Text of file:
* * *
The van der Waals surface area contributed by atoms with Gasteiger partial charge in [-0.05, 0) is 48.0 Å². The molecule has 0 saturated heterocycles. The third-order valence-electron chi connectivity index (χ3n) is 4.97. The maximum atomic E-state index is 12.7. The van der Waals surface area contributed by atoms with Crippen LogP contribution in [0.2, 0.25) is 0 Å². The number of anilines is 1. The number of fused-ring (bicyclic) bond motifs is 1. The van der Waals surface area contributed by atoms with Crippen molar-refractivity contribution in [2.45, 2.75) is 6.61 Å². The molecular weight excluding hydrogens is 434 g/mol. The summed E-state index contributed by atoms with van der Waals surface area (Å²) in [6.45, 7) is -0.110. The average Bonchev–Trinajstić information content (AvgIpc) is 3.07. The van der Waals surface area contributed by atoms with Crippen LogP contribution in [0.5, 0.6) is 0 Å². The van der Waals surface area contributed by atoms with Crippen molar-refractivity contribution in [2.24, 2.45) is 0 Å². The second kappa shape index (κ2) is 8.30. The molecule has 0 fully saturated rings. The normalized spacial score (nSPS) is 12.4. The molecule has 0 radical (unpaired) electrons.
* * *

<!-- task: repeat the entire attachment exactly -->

The van der Waals surface area contributed by atoms with Gasteiger partial charge in [-0.05, 0) is 48.0 Å². The molecule has 0 saturated heterocycles. The third-order valence-electron chi connectivity index (χ3n) is 4.97. The maximum atomic E-state index is 12.7. The van der Waals surface area contributed by atoms with Crippen LogP contribution in [0.2, 0.25) is 0 Å². The number of anilines is 1. The number of fused-ring (bicyclic) bond motifs is 1. The van der Waals surface area contributed by atoms with Crippen molar-refractivity contribution in [2.45, 2.75) is 6.61 Å². The molecular weight excluding hydrogens is 434 g/mol. The summed E-state index contributed by atoms with van der Waals surface area (Å²) in [6.45, 7) is -0.110. The average Bonchev–Trinajstić information content (AvgIpc) is 3.07. The van der Waals surface area contributed by atoms with Crippen LogP contribution in [0.5, 0.6) is 0 Å². The van der Waals surface area contributed by atoms with Crippen molar-refractivity contribution in [2.24, 2.45) is 0 Å². The second kappa shape index (κ2) is 8.30. The molecule has 0 fully saturated rings. The normalized spacial score (nSPS) is 12.4. The molecule has 0 radical (unpaired) electrons.